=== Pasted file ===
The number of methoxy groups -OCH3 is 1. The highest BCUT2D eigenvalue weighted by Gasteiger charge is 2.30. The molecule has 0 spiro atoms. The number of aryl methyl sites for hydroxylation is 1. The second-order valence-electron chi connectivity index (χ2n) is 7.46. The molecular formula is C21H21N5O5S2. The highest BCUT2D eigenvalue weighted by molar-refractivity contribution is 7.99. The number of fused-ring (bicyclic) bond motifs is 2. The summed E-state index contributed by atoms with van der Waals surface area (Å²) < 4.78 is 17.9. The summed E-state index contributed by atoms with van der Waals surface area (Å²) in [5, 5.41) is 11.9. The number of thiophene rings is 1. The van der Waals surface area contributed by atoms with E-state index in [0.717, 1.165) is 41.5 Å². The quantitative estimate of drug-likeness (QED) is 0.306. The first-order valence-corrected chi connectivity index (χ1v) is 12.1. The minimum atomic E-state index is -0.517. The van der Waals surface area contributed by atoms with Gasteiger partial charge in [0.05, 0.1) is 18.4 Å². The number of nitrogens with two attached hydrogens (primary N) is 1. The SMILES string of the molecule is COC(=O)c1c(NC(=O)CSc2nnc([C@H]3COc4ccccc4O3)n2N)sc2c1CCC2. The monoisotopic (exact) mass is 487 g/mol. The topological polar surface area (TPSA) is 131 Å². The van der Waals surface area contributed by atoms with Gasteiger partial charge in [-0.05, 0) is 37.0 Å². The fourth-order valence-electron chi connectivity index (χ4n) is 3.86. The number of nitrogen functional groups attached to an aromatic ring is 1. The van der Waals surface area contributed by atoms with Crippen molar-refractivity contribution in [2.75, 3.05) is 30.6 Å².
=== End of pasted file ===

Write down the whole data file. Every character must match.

The number of methoxy groups -OCH3 is 1. The highest BCUT2D eigenvalue weighted by Gasteiger charge is 2.30. The molecule has 0 spiro atoms. The number of aryl methyl sites for hydroxylation is 1. The second-order valence-electron chi connectivity index (χ2n) is 7.46. The molecular formula is C21H21N5O5S2. The highest BCUT2D eigenvalue weighted by molar-refractivity contribution is 7.99. The number of fused-ring (bicyclic) bond motifs is 2. The summed E-state index contributed by atoms with van der Waals surface area (Å²) < 4.78 is 17.9. The summed E-state index contributed by atoms with van der Waals surface area (Å²) in [5, 5.41) is 11.9. The number of thiophene rings is 1. The van der Waals surface area contributed by atoms with E-state index in [0.717, 1.165) is 41.5 Å². The quantitative estimate of drug-likeness (QED) is 0.306. The first-order valence-corrected chi connectivity index (χ1v) is 12.1. The minimum atomic E-state index is -0.517. The van der Waals surface area contributed by atoms with Gasteiger partial charge in [0.05, 0.1) is 18.4 Å². The number of nitrogens with two attached hydrogens (primary N) is 1. The SMILES string of the molecule is COC(=O)c1c(NC(=O)CSc2nnc([C@H]3COc4ccccc4O3)n2N)sc2c1CCC2. The monoisotopic (exact) mass is 487 g/mol. The topological polar surface area (TPSA) is 131 Å². The van der Waals surface area contributed by atoms with Gasteiger partial charge in [-0.05, 0) is 37.0 Å². The fourth-order valence-electron chi connectivity index (χ4n) is 3.86. The number of nitrogen functional groups attached to an aromatic ring is 1. The van der Waals surface area contributed by atoms with Crippen molar-refractivity contribution in [2.75, 3.05) is 30.6 Å².